Disney Offers Discount to Boost Visits to California Adventure


Walt Disney Co. took a drastic step Wednesday to boost languid attendance at its new California Adventure theme park, offering free admission all summer for Southern California children accompanied by an adult, whose ticket also will be significantly reduced.

The offer is highly unusual for Disney, which has traditionally given modest discounts only in the off-season and has long been the industry's trendsetter for raising admission prices. The company has never allowed free admission to its parks for an extended promotional period.

Now Disney is following the discounting lead of Universal Studios in Hollywood and other theme parks and tourist businesses as it tries to entice wary consumers to visit--and spend--this summer.

The new promotion, which took effect Wednesday, allows adults to buy admission tickets to California Adventure for the children's price of $33, $10 less than the adult fare. Each child between the ages of 3 and 9 who is accompanied by an adult gets in free.

A family of four now could get in to the park for $66, compared with the usual $152. The discount is good through Sept. 4. Visitors to nearby Disneyland, which continues to draw large crowds, will still pay regular admission prices.

While acknowledging the promotion is new for Disney, officials said it is intended to encourage Southern Californians to visit the park at a discount--and should not be viewed as a reaction to disheartening attendance figures.

"We just know a lot of people haven't experienced [California Adventure] yet, and we want to give them that opportunity," spokesman Tom Brocato said. "This is a different approach. But we're always trying to offer more things to our guests."

Since the $1.4-billion park opened next to Disneyland in February, attendance has been dramatically below projections and has topped the 20,000 mark on only two days. The sluggish economy, dreary weather and questions about the value of the new, much smaller park have all contributed to the slow start.

The deal "is unheard-of for Disney, a huge, huge step for them," said Tim O'Brien, a senior editor for Amusement Business, which tracks attendance and other industry trends. "I knew they had to do something to start getting people in there, but I don't think anyone would have expected this. I wouldn't call it desperate, but it's close."

Disney officials already have said they will resurrect the popular Main Street Electrical Parade at California Adventure next month, as well as opening a "Who Wants to Be a Millionaire" attraction based on the popular TV show.

Responding to complaints that there isn't enough for children to do inside the Anaheim park, officials also plan to release a new stage show featuring Goofy, while making Disney characters more visible in California Adventure overall--something they originally said they wouldn't do.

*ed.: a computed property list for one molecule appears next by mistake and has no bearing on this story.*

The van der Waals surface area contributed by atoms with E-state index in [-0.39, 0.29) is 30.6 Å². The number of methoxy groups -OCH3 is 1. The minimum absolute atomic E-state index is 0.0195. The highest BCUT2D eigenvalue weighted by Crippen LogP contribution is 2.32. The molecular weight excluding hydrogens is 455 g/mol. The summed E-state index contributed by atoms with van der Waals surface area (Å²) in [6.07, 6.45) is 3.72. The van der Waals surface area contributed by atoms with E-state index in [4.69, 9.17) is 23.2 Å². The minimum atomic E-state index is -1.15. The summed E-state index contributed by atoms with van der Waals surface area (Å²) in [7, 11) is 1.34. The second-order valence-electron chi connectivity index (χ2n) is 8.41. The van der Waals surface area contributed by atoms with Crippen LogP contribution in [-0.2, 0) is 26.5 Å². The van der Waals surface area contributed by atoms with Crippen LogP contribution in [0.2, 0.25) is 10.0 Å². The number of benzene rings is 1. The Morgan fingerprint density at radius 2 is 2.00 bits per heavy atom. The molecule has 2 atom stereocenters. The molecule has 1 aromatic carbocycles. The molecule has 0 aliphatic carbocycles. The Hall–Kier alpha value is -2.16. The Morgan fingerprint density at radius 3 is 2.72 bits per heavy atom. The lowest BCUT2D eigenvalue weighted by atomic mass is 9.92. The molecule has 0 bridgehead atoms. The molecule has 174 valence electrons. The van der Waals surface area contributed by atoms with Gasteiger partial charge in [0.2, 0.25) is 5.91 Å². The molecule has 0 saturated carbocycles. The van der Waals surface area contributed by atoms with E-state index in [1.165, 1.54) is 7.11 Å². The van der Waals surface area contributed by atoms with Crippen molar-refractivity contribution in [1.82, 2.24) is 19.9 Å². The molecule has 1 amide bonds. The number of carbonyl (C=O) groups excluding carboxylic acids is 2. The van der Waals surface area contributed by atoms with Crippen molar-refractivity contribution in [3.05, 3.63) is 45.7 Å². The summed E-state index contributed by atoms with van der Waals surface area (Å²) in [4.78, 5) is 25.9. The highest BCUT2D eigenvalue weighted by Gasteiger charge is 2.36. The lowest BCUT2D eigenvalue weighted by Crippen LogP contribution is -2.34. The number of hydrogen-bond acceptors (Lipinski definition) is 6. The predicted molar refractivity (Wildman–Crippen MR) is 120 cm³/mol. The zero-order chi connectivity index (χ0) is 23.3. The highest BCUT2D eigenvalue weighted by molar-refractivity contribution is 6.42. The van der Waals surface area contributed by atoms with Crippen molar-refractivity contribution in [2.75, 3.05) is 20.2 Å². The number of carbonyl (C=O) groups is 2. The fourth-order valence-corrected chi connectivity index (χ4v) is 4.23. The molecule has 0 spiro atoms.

Observers say the company was unprepared for such a dim debut and never expected to have to roll out new attractions so soon. Admission prices for the park were confidently set at $43 for adults--the same price as for Disneyland. The company also didn't offer its usual discount for Southern California residents this spring, believing the new park would be enough of a draw.

"They are really hurting," said Al Lutz, editor of MousePlanet.com, a Web site devoted to unofficial Disney news and advice. "It's too expensive, kids aren't crazy about it, and it's short on rides."

Universal Studios has a similar promotion for children 11 and under--which in the past has boosted attendance by as much as 28%, O'Brien said. Other parks, such as Sea World in San Diego and Busch Gardens in Tampa, Fla., have offered free admission for the rest of the year to guests who purchased one full-price ticket in the spring.

"This is no doubt the most discounted summer in history for amusement parks," O'Brien said.

Disney's announcement startled other theme park operators in the area.

"I'm shocked," said Jack Falfas, general manager of Knott's Berry Farm in Buena Park, predicting other parks now will rethink their promotions for the summer.

"We have to be realistic. Disney, they're the big boys. They set the price that everybody in the industry works off of."

Although Knott's has allowed free admission for children in the off-season, summer generally is not the time for such a program, Falfas said.

"It is high season," he said. "That's not the time you typically want to cut back on your revenue."

For Disney, though, it may have been the only choice. There are murmurings among retailers about less-than-expected traffic at the new Downtown Disney shopping district next to California Adventure and reports of disappointing restaurant receipts inside the park.

The owner of Hoypoloi gift shop took a spot at Downtown Disney in Anaheim because his store had done so well at the Downtown Disney in Florida, manager Kari Thorson said. But business here has been disappointing by comparison.

Industry experts say Disney's latest offer will benefit restaurants and retail sales by sending guests through the gates with more spending money. A family that may otherwise go for fast food now could opt to splurge on a nicer, sit-down restaurant while inside the park. Souvenir sales also could enjoy a bump, experts said.

"They're basically allowing a wider sampling of the park, and that's a smart move at this point," O'Brien said. "They need to create a buzz, because once it catches on, it will do well. It just hasn't hit the right nerve yet."


Times staff writer Andrea Perera contributed to this report.

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